We want to treat both sides of the equation by combining some depression-focused treatments with some sleep and insomnia-focused treatments. Sleep problems generally don’t resolve on their own just because you’ve resolved depressive symptoms.
What are some of the key questions that clinicians should be asking to assess their clients’ sleep?
One of my favorite questions to ask is this: How much sleep do you do best with?
What’s interesting is that people will often say, “I can get by on X hours of sleep,” but we’re not asking how much they can get by on. We want to know how much makes them feel at the top of their game. That’s what we should be going for: the amount of sleep that makes them feel well.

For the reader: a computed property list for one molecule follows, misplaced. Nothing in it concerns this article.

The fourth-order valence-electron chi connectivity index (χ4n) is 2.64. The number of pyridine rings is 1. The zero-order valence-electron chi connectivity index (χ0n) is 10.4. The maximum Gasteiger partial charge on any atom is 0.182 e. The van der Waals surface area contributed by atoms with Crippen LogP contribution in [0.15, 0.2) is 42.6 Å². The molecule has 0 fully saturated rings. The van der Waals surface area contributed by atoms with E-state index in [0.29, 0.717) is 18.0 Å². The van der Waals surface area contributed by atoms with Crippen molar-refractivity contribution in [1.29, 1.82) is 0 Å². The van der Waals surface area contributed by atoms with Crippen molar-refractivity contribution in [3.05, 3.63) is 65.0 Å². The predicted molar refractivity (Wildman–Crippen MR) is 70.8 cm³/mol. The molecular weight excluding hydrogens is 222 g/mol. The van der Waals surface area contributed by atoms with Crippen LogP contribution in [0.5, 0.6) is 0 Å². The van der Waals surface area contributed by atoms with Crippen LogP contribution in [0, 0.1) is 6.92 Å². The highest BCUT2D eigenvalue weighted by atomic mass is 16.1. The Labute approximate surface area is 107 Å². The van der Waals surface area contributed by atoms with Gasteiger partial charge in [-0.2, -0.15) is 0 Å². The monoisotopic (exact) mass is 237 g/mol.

Next, find out if they consistently get their optimal amount of sleep. There’s this myth that you can make up your sleep on weekends. One of my colleagues gave an analogy once: You wouldn’t feed your teenager only 70 of the food they needed Monday through Friday and then assume they could just binge on the weekend. That wouldn't make any sense at all, and sleep is the same. You need to get sufficient sleep night after night.
Lastly, find out if your patients are night owls or morning people and if they can sleep at the hours that are natural for them. People who are night owls are at increased risk of mental health problems. It's unclear yet whether it's an inherent feature of being a night owl or a result of being out of rhythm with their natural sleep times and having to grapple with being chronically sleep deprived.
Can you tell us a little bit more about the negative consequences of not getting enough sleep?